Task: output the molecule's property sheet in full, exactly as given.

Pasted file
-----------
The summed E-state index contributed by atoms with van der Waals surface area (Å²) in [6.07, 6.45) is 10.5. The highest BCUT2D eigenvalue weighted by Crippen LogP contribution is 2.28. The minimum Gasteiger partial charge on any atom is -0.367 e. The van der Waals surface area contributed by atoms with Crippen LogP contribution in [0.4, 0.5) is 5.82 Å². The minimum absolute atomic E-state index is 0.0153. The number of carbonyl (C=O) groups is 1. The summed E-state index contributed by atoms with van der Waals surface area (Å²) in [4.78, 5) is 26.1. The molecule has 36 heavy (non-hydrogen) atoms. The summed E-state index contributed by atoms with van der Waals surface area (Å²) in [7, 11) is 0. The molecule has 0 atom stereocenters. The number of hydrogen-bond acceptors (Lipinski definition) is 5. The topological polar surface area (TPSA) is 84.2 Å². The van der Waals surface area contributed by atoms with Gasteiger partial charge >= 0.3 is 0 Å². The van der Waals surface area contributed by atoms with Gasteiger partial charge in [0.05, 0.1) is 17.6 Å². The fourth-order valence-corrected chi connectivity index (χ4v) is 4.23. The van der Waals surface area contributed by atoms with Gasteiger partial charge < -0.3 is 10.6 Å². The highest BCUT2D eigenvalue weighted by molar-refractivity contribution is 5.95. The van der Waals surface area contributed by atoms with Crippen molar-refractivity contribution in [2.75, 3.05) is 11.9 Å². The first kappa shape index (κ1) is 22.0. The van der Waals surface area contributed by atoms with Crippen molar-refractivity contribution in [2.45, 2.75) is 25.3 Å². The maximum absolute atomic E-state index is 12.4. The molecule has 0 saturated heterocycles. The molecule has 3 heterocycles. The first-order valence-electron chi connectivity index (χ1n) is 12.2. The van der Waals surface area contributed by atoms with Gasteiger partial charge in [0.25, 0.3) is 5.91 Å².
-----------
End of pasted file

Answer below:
The summed E-state index contributed by atoms with van der Waals surface area (Å²) in [6.07, 6.45) is 10.5. The highest BCUT2D eigenvalue weighted by Crippen LogP contribution is 2.28. The minimum Gasteiger partial charge on any atom is -0.367 e. The van der Waals surface area contributed by atoms with Crippen LogP contribution in [0.4, 0.5) is 5.82 Å². The minimum absolute atomic E-state index is 0.0153. The number of carbonyl (C=O) groups is 1. The summed E-state index contributed by atoms with van der Waals surface area (Å²) in [4.78, 5) is 26.1. The molecule has 36 heavy (non-hydrogen) atoms. The summed E-state index contributed by atoms with van der Waals surface area (Å²) in [7, 11) is 0. The molecule has 0 atom stereocenters. The number of hydrogen-bond acceptors (Lipinski definition) is 5. The topological polar surface area (TPSA) is 84.2 Å². The van der Waals surface area contributed by atoms with Gasteiger partial charge >= 0.3 is 0 Å². The van der Waals surface area contributed by atoms with Gasteiger partial charge in [0.05, 0.1) is 17.6 Å². The fourth-order valence-corrected chi connectivity index (χ4v) is 4.23. The van der Waals surface area contributed by atoms with Gasteiger partial charge < -0.3 is 10.6 Å². The highest BCUT2D eigenvalue weighted by molar-refractivity contribution is 5.95. The van der Waals surface area contributed by atoms with Crippen molar-refractivity contribution in [2.75, 3.05) is 11.9 Å². The first kappa shape index (κ1) is 22.0. The van der Waals surface area contributed by atoms with Crippen molar-refractivity contribution in [2.45, 2.75) is 25.3 Å². The maximum absolute atomic E-state index is 12.4. The molecule has 0 saturated heterocycles. The molecule has 3 heterocycles. The first-order valence-electron chi connectivity index (χ1n) is 12.2. The van der Waals surface area contributed by atoms with Gasteiger partial charge in [0.25, 0.3) is 5.91 Å².